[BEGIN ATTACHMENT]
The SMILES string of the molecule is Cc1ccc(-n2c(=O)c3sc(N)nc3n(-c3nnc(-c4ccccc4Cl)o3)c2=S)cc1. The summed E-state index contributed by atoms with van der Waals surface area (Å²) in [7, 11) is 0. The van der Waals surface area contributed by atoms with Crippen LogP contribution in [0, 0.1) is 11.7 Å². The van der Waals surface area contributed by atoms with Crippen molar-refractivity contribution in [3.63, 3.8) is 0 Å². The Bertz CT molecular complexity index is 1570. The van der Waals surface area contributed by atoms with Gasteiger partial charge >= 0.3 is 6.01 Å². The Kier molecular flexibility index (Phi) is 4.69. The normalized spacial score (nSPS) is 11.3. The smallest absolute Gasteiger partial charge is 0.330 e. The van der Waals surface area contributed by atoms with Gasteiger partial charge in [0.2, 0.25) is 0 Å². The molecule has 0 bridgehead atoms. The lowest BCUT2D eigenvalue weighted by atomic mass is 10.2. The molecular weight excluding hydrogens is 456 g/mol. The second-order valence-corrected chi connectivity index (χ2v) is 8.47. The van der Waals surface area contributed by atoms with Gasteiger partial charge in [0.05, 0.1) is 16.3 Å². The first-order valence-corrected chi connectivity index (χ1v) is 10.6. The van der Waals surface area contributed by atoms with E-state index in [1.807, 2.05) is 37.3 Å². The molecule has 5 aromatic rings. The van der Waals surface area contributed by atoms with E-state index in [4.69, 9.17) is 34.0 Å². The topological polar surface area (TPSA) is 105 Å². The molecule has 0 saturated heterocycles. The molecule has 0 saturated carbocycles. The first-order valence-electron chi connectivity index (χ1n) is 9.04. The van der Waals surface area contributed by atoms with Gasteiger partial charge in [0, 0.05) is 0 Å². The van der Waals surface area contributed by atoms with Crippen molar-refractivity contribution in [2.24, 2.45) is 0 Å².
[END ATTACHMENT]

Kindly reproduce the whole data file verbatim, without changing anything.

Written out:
The SMILES string of the molecule is Cc1ccc(-n2c(=O)c3sc(N)nc3n(-c3nnc(-c4ccccc4Cl)o3)c2=S)cc1. The summed E-state index contributed by atoms with van der Waals surface area (Å²) in [7, 11) is 0. The van der Waals surface area contributed by atoms with Crippen LogP contribution in [0, 0.1) is 11.7 Å². The van der Waals surface area contributed by atoms with Crippen molar-refractivity contribution in [3.63, 3.8) is 0 Å². The Bertz CT molecular complexity index is 1570. The van der Waals surface area contributed by atoms with Gasteiger partial charge >= 0.3 is 6.01 Å². The Kier molecular flexibility index (Phi) is 4.69. The normalized spacial score (nSPS) is 11.3. The smallest absolute Gasteiger partial charge is 0.330 e. The van der Waals surface area contributed by atoms with Gasteiger partial charge in [0.2, 0.25) is 0 Å². The molecule has 0 bridgehead atoms. The lowest BCUT2D eigenvalue weighted by atomic mass is 10.2. The molecular weight excluding hydrogens is 456 g/mol. The second-order valence-corrected chi connectivity index (χ2v) is 8.47. The van der Waals surface area contributed by atoms with Gasteiger partial charge in [0.05, 0.1) is 16.3 Å². The first-order valence-corrected chi connectivity index (χ1v) is 10.6. The van der Waals surface area contributed by atoms with E-state index in [1.807, 2.05) is 37.3 Å². The molecule has 5 aromatic rings. The van der Waals surface area contributed by atoms with E-state index in [4.69, 9.17) is 34.0 Å². The topological polar surface area (TPSA) is 105 Å². The molecule has 0 saturated heterocycles. The molecule has 0 saturated carbocycles. The first-order valence-electron chi connectivity index (χ1n) is 9.04. The van der Waals surface area contributed by atoms with Gasteiger partial charge in [0, 0.05) is 0 Å². The van der Waals surface area contributed by atoms with Crippen molar-refractivity contribution in [2.24, 2.45) is 0 Å².